Holiday Drinking

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The holidays are here! This means family, friends, festivities… and drinking. A glass of punch here, a champagne toast there, and some wine with holiday dinner can be fun; they can also create the perfect storm of sugar and calories, leaving you dehydrated, heavy and bloated. So how do you partake in the holiday spirit (pun intended) while still taking good care of your body?

For years, I sat out as the one guy not drinking; this felt unsocial to me.  As with food, alcohol is about choices in quantity and quality.  I now savor martinis; I love a classic Grey Goose with 3 olives and recently found an even healthier alternative. Voli is a new low calorie vodka that contains only 80 calories for every 1.5 fluid ounce — that’s 25% fewer calories than other vodkas.

A pomegranate martini?  Not a good choice if you’re looking to control liquor calories. Mixed drinks involving sugary fruit juices and sodas pump even more sugar into your bloodstream. A better choice, if you cannot handle a straight up martini, would be a peach martini made with peach puree (no added sugar) or any other martini where fresh fruit is used.

Between drinks? Water. Before ordering your second glass, chase the first with a tall glass of water. The main cause of a hangover is tissue dehydration. While this does not diminish calories or increase metabolism, it may make the next day more enjoyable.

Egg nog, though a traditional holiday favorite, is a big no-no. This drink is jam packed with calories. I strongly discourage anything but a “tasting sip.”

People always ask me if it is better to drink wine vs. liquor with respect to calories and weight gain. The answer? It doesn’t matter. If the number of calories delivered in one glass of wine equals the number of calories in a martini, they have the exact same effect on your body and fat.  What you want to consider her is quantity.  People usually drink many more glasses of wine since the alcohol content is lower.  So, at the end of the night, 4 glasses of wine may equal the alcohol content of 2 martinis.  But, the wine calorie content will be much higher (4:2) and contribute to fat increase.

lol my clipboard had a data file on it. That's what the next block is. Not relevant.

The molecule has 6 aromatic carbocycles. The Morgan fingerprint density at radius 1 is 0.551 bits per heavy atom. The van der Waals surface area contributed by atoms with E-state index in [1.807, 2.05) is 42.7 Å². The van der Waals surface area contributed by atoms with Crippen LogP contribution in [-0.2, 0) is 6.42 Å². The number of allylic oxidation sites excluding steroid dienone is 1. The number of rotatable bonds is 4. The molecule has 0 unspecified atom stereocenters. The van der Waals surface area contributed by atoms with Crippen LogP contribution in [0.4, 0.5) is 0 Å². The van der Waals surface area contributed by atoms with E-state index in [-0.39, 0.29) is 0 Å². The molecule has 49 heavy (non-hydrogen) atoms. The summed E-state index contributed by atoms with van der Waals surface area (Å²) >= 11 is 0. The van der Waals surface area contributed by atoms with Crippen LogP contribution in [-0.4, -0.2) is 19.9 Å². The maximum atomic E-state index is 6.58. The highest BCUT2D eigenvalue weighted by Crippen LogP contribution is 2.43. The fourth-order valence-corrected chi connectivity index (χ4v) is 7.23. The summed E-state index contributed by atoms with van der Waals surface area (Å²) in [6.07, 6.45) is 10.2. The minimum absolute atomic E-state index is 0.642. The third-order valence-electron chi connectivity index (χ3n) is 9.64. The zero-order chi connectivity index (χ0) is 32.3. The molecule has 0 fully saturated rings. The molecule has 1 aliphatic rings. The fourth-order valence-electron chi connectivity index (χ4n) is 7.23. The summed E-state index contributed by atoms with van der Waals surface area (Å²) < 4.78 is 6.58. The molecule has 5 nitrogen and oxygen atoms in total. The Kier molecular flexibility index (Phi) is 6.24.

Liquid calories have a direct effect on fat production.  Calories delivered in food must be metabolized in the body before they are either deposited for storage (fat) or excreted.  I have heard people say, “liquid calories (liquor) go straight to your hips.”  Liquid calories are not necessarily digested prior to absorption in the stomach.  This explains the high one experiences after one glass of champagne.  The digested alcohol (sugars) are rapidly absorbed, produce a dramatic insulin spike, and the body shunts the sugars into storage (fat) to keep blood sugar even.

Have you ever noticed that the shape of people who drink a lot of alcohol is typical?  Think of young men after freshman year in college and their hard, protuberant bellies, or women who drink heavily who have obesity in the trunk and not in the extremities.  The culprit? Yellow fat. The fat that is formed is deposited around the intestines, inside the abdomen and not typically in the fat below the skin of the abdomen.  I call this look the “man-belly.”  When I was at conference in Vegas two months ago, I saw so many young men looking 6 months pregnant, usually standing at the bar or walking around with a beer.  All the exercise in the world isn’t going to make these bellies flat.  This shape is all about calories, diet and yellow fat and the power of alcohol in destroying a flat tummy.

My advice? Enjoy your holiday, and approach indulgence with moderation, moderation, moderation.